The Charlottesville Community Charter School has been proposed to help deal with the school system's achievement gap. According to the proposal, the school would provide an alternative and innovative learning experience for "at risk" kids in grades five through eight.
Students would be eligible to attend the school if they are two or more years behind in reading and or math, have a D average or below in two or more subjects, lack motivation or social connections with their peers, or qualify for free or reduced lunch.
The idea is expected to appeal to the parents of kids who are academically challenged, as well as parents who just want alternative learning methods for their kids.
"I'm interested in having my kids have the opportunity to learn in a more experiential way, not everything being geared to test taking," commented Pia Adler, a parent of two who recently pulled her kids from the school system. "The charter school would definitely be a school I'd consider for my children, and I'd love to see more choices in Charlottesville," added Adler.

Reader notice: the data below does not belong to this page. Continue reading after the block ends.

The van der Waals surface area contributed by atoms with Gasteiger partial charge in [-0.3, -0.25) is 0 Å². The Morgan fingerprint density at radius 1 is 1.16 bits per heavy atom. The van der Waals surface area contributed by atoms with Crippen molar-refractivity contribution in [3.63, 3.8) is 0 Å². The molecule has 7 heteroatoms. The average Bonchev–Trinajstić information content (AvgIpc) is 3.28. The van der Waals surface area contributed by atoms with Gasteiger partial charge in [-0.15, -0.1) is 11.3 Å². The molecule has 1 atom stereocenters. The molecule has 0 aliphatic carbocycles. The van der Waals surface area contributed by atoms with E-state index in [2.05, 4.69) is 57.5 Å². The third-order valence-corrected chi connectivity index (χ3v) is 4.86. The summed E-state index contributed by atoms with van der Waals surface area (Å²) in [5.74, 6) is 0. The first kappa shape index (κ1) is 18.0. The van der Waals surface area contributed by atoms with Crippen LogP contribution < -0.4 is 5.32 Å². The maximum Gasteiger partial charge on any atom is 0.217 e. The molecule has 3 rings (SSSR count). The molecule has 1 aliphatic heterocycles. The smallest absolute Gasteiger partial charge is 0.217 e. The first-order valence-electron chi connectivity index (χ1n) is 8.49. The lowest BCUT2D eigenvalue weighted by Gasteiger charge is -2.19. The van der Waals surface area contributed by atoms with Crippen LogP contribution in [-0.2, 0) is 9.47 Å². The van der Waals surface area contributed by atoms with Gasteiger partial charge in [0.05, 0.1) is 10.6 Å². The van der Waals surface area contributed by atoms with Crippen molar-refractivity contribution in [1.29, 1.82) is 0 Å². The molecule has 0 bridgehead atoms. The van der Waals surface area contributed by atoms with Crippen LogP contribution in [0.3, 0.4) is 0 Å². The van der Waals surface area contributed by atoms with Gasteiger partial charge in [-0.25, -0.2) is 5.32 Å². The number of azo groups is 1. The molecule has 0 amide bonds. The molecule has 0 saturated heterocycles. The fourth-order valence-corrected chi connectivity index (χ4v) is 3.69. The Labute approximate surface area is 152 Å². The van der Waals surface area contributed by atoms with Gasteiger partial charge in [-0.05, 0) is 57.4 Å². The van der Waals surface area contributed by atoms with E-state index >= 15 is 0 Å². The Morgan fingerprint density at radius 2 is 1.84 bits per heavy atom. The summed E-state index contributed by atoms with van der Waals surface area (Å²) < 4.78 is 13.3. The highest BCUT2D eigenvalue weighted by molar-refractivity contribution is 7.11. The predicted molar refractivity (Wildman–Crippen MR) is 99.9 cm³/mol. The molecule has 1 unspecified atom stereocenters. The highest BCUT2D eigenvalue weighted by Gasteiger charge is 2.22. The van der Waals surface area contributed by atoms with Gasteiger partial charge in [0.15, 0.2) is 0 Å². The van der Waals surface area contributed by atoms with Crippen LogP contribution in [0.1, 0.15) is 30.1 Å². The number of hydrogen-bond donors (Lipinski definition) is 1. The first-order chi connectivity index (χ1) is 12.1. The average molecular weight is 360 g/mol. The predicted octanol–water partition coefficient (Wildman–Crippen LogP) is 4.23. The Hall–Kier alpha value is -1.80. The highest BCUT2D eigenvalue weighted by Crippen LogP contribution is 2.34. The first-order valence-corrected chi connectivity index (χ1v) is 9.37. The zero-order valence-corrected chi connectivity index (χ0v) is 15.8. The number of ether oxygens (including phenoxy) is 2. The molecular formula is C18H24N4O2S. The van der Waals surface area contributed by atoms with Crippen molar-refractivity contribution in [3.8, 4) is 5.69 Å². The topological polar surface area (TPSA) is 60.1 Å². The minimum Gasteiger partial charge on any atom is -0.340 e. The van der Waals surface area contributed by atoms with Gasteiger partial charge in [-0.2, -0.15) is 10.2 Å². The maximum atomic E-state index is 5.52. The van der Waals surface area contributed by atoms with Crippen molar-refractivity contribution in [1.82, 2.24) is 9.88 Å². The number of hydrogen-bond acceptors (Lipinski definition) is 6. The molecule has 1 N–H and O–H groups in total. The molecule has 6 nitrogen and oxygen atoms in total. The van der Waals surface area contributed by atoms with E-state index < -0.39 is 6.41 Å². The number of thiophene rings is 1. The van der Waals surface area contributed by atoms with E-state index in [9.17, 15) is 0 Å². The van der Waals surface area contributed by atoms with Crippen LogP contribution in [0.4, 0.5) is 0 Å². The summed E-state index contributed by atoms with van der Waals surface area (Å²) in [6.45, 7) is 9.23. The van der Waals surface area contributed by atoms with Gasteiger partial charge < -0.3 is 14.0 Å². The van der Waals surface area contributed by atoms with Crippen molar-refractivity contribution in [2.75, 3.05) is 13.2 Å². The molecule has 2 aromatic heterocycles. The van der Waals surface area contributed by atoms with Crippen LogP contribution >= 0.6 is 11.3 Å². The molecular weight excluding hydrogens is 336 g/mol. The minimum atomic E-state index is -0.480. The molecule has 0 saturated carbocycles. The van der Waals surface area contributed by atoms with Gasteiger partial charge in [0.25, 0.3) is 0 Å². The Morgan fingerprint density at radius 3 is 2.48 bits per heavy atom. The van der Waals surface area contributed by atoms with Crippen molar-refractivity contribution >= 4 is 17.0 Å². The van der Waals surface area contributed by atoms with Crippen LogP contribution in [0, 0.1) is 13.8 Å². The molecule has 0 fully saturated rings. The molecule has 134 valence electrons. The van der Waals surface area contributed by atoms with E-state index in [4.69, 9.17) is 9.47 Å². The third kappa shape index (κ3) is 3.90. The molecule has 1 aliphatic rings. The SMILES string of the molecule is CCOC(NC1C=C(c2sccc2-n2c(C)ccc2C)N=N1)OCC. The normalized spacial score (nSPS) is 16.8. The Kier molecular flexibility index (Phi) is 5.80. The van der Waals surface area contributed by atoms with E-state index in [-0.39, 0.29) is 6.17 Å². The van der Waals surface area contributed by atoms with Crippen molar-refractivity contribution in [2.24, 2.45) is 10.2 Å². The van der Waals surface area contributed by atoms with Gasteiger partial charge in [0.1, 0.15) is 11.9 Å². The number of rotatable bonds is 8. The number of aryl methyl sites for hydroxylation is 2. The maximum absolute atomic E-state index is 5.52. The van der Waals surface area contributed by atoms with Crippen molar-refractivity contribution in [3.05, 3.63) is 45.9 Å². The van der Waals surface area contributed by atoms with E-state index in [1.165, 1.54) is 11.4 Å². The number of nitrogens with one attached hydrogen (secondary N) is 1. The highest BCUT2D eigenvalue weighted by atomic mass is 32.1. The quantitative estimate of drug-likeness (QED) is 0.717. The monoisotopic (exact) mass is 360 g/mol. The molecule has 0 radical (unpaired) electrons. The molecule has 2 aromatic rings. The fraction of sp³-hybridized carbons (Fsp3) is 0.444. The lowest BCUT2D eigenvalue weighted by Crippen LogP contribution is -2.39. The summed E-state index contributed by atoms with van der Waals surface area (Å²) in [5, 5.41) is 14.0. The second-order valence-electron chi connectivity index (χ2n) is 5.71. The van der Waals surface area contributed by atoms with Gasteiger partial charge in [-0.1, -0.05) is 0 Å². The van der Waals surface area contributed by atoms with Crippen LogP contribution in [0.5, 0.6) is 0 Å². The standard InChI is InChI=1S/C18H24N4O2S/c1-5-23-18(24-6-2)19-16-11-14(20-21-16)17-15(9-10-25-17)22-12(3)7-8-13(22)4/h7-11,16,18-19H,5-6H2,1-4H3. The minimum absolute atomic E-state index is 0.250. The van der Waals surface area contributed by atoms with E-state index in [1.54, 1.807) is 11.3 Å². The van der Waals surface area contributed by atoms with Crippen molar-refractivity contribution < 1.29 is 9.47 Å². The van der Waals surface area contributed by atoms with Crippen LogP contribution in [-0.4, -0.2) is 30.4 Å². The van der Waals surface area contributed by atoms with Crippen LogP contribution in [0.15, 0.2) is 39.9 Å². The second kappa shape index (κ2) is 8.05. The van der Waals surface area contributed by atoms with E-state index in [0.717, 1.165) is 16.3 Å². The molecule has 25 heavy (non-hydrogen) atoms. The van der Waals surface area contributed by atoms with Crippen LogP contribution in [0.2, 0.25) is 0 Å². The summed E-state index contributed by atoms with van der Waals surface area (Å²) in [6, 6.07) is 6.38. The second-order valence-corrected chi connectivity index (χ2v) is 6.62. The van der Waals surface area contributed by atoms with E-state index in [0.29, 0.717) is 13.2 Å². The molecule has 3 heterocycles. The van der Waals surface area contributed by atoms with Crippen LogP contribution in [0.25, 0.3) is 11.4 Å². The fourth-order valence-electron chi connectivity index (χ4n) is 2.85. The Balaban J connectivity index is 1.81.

Members of the School Board say they would also like to see more choices for students and will take a close look at the charter school proposal.
"If it's really going to make a huge difference for our kids, it's our job to support it," said School Board Vice Chair Julie Gronlund.